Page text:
Brewing Up Change at Your Coffee Chain
This summer, while walking down Highway 35 into Minden, Ontario, I paced out the distance between pieces of garbage in the ditch beside the road; it averaged about 12 feet. Fully half of the garbage was from Tim Horton's, Canada's hugely dominant coffee chain.
Adria Vasil of Ecoholic fame writes in Now Magazine that all of the coffee chains have ecological issues, but at least Starbucks is the largest purchaser of Fair Trade coffee in America, and that it also leads with 10% recycled content in its cups, but says "come on, the non-fat latte pushers can do better than that. No doubt all those pulp-and-paper-mill-owned coffee cup suppliers aren't too keen on putting out a truly virgin-pulp-free cup, but a mega-chain like Starbucks certainly has the power to push for one. Why not call Starbucks' consumer relations line and tell them?"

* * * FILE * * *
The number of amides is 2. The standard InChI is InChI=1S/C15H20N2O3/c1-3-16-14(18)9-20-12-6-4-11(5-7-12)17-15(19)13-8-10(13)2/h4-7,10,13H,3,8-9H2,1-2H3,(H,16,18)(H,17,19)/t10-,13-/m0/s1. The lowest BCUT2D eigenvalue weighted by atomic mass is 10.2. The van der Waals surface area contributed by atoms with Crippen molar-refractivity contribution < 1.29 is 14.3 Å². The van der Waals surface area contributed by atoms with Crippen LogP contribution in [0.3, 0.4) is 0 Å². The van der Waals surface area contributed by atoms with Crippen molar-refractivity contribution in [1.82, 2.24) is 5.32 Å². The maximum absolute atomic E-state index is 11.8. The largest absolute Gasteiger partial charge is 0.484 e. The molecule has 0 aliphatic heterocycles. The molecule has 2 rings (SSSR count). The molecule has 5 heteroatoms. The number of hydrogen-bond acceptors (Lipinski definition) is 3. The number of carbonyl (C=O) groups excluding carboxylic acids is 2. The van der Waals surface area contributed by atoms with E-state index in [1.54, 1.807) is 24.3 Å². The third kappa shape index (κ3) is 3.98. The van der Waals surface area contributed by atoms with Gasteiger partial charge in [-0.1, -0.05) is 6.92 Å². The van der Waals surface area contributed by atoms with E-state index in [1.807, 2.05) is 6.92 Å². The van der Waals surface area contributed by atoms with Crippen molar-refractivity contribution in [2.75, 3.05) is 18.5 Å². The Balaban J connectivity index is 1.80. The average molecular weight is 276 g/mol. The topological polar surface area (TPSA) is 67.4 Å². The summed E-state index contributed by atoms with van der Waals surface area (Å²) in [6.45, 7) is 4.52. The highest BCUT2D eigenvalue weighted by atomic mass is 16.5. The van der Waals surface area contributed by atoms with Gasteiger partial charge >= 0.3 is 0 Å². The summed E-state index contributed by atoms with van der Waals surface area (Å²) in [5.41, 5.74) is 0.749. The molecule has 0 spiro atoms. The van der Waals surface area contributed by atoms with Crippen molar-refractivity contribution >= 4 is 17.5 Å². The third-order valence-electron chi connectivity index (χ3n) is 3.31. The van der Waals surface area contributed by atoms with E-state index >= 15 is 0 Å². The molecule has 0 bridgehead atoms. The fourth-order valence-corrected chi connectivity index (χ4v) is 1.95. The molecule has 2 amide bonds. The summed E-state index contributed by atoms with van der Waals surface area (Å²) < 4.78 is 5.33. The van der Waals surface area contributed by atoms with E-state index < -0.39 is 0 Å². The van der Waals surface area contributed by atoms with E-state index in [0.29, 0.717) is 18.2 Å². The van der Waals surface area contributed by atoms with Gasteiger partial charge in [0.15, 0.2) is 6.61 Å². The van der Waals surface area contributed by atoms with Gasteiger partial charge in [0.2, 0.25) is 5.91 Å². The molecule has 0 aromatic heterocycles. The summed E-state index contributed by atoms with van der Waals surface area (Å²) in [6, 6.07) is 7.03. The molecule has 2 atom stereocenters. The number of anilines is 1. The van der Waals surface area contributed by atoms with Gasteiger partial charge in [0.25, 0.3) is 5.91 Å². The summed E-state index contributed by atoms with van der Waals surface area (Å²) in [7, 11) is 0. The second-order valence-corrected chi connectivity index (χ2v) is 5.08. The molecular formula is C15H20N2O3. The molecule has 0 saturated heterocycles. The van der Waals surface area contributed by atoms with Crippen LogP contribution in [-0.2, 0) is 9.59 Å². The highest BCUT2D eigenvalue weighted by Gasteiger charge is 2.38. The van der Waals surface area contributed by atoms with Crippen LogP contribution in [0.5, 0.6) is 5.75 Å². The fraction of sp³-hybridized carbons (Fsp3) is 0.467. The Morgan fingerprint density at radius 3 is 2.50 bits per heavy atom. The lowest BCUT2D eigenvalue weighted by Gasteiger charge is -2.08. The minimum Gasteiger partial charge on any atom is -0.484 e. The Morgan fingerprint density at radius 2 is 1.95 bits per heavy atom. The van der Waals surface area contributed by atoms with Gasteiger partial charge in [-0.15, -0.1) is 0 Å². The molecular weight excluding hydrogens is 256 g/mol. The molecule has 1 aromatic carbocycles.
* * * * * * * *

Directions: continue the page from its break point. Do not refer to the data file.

Adria sez: 1) bring a mug; 2) grab your cream or milk from the big container, not the little individual creamers; 3) lose the stir stick, ask for a spoon; and most importantly, 4) don't use the drive-in window. a recent study found that in Edmonton alone, drivers spend a whopping 5,000 hours idling in Tim Hortons drive-thrus while waiting for their double-doubles and Boston Cremes, choking out about 23.5 tonnes of greenhouse gases. Per day. ::Now Magazine